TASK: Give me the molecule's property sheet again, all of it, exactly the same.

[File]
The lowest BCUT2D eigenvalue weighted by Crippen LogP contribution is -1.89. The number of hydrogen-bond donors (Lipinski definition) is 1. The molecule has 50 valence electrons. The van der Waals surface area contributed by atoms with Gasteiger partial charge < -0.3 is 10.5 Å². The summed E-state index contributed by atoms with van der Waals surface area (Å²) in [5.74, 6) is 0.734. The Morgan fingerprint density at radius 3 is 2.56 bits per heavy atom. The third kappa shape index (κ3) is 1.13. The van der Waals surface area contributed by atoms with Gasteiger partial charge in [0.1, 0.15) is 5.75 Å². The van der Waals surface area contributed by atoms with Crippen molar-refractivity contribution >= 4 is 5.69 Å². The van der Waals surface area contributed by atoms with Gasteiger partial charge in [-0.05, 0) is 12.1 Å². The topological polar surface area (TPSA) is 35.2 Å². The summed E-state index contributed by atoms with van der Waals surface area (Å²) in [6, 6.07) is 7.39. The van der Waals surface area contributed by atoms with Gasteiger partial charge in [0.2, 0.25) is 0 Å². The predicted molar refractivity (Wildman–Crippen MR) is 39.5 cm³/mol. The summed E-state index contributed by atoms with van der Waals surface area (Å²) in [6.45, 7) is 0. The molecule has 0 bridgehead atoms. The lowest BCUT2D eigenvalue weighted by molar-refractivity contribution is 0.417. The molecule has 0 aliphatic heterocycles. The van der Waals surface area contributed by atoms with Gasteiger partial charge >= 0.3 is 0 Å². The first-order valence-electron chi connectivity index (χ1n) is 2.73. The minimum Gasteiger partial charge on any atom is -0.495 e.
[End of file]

The lowest BCUT2D eigenvalue weighted by Crippen LogP contribution is -1.89. The number of hydrogen-bond donors (Lipinski definition) is 1. The molecule has 50 valence electrons. The van der Waals surface area contributed by atoms with Gasteiger partial charge < -0.3 is 10.5 Å². The summed E-state index contributed by atoms with van der Waals surface area (Å²) in [5.74, 6) is 0.734. The Morgan fingerprint density at radius 3 is 2.56 bits per heavy atom. The third kappa shape index (κ3) is 1.13. The van der Waals surface area contributed by atoms with Gasteiger partial charge in [0.1, 0.15) is 5.75 Å². The van der Waals surface area contributed by atoms with Crippen molar-refractivity contribution >= 4 is 5.69 Å². The van der Waals surface area contributed by atoms with Gasteiger partial charge in [-0.05, 0) is 12.1 Å². The topological polar surface area (TPSA) is 35.2 Å². The summed E-state index contributed by atoms with van der Waals surface area (Å²) in [6, 6.07) is 7.39. The van der Waals surface area contributed by atoms with Gasteiger partial charge in [0.2, 0.25) is 0 Å². The predicted molar refractivity (Wildman–Crippen MR) is 39.5 cm³/mol. The summed E-state index contributed by atoms with van der Waals surface area (Å²) in [6.45, 7) is 0. The molecule has 0 bridgehead atoms. The lowest BCUT2D eigenvalue weighted by molar-refractivity contribution is 0.417. The molecule has 0 aliphatic heterocycles. The van der Waals surface area contributed by atoms with Gasteiger partial charge >= 0.3 is 0 Å². The first-order valence-electron chi connectivity index (χ1n) is 2.73. The minimum Gasteiger partial charge on any atom is -0.495 e.